First, her term is potentially up in May, so to the extent that she has made promises or deals or whatever to secure support for her leadership bid, this is the price of admission. She gathers al these committees on all the dumb stuff that no one wants (Alberta Police, Pension, COVID enquiry), empanels some experts to hobnob on stuff everyone in Alberta likes (the energy sector and money, money, money) and sneakily tries to keep some anti-vax loons from going to jail by calling the prosecutors.


If she hits it out of the park in May and wins, she has her pick of stuff to implement post election, doesn’t have to make promises (I will abide by the recommendations of the panel) and has a clear lath to govern. If she loses in May, it all goes away but at least she has done what she told her supporters what she said she would do so her credibility is intact and she will live to fight another day, if the job of opposition leader keeps here attention long enough.


Simple right?


And none of these things are of the absolute looney tunes variety that they can be ridiculed mercilessly by the NDP like all the separatist nonsense and Alberta First crap.


How far in an election campaign do you think Rachel Notley can go complaining about a panel of industry veterans and executives trying to help chart the course of Alberta’s Energy Future. Opposition to that would be electoral suicide.


Even the dumbest ideas are hard to attack or create sustained animus against because they are, to put it bluntly, boring.


Finally, while the eggheads are busy studying the important economy-shifting big secular ideas of our time, the UCP government in the person of Danielle Smith is playing small ball on deeply personal issues that matter in the one electoral area (Calgary) where she needs to build her base back up and that the NDP considers vital. I’m referring specifically to acting tough on crime and public disturbance by deploying provincial sheriffs to perceived out of control areas like downtown Calgary, Edmonton and their transit systems. Or sending a provincial envoy (Rick McIver) to make sure Calgary’s arena doesn’t fall off the rails again. Or talking tough yet compassionately about drugs and treatment. Infrastructure. Or lecturing Justin Trudeau about transitions while awkwardly avoiding his handshake but still taking his $5 billion in increased health care funding.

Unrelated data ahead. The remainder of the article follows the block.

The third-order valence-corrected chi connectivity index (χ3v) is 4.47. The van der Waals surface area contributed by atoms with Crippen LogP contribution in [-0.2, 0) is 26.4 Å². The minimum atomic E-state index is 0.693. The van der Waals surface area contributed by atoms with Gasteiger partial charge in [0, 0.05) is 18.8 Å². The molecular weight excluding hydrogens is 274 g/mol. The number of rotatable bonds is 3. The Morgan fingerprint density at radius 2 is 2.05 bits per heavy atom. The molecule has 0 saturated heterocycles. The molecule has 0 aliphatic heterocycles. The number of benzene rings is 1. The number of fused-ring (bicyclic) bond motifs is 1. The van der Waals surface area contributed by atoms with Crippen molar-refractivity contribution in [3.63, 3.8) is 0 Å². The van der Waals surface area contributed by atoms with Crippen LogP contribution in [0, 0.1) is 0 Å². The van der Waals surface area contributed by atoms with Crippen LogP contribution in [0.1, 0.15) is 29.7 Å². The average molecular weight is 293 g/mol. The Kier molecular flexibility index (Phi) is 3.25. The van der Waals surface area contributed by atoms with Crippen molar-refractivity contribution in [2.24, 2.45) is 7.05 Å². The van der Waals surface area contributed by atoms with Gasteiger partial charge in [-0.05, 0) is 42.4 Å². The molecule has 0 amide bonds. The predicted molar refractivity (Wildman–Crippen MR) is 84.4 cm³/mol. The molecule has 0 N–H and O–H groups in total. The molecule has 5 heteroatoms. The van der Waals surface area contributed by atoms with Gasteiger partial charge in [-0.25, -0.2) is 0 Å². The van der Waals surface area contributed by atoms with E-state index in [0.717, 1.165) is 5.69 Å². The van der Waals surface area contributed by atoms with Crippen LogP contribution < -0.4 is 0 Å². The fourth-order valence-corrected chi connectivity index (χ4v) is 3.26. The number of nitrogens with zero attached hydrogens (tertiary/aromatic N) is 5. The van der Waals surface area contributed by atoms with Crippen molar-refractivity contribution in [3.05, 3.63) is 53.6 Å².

This is very clever campaign strategy. And it is working.


One need only look at the latest polls to realize that the expected $80/$5 effect is taking hold in Alberta and the NDP is, to put it mildly, on the run and should be panicking.


The NDP trails the UCP suddenly by 5% in Calgary. A lot can change but unless Rachel Notley does the reset pretty quick, this race is over before it gets started. As someone I know suggested last year when the NDP was polling in the stratosphere – elections aren’t won in random summer polls. Only one matters.


I may even call it now. Absent any significant change, the UCP retains its majority in May. And it will be relatively easy.


Oh, and one last thing. I know you are asking. If I could put together a panel today to discuss the future of Alberta’s energy industry, who would I put on it?


Well, first off, if it’s discussing the future, I would certainly include younger people. From a broader walk of life even. And they would all come from Twitter. Because that is where I live my life.


Moderator – Yours truly. Only because I really want to be part of a government boondoggle. @stormontenergy


@andrew_leach because he’s a university professor, teaches environmental economics, has all the renewable bonafides, has that constitutional law thing going and as luck would have it has already been on a government panel. Sure it was the one that started the Alberta carbon tax, but it’s one of the few ones that works the way it is supposed to. Plus he has solar panels on his house, so he’s a legit greenster.


@WilliamLaceyYYC – Yes, the dude who wore an I love Canadian oil T-shirt to Ottawa. Also, an experienced financial executive and investment analyst who is well-versed in all aspects of the energy industry and lives for data. Plus the fireworks between him and Andrew could be fun but I think they would actually get along really well.


@rory_johnston – commodity insights. Need I say more? Energy economist. Data driller extraordinaire.


@Franks_Five – geologist. Fills the nerd quotient. Plus he’s young.


@SadBillAckman – Sad Bill Ackman. Clearly an industry participant. Skeptic. Cook. Bartender. Plus we just want to know who he is.


If this motley crew can’t solve all the ails the energy industry, I don’t know who can.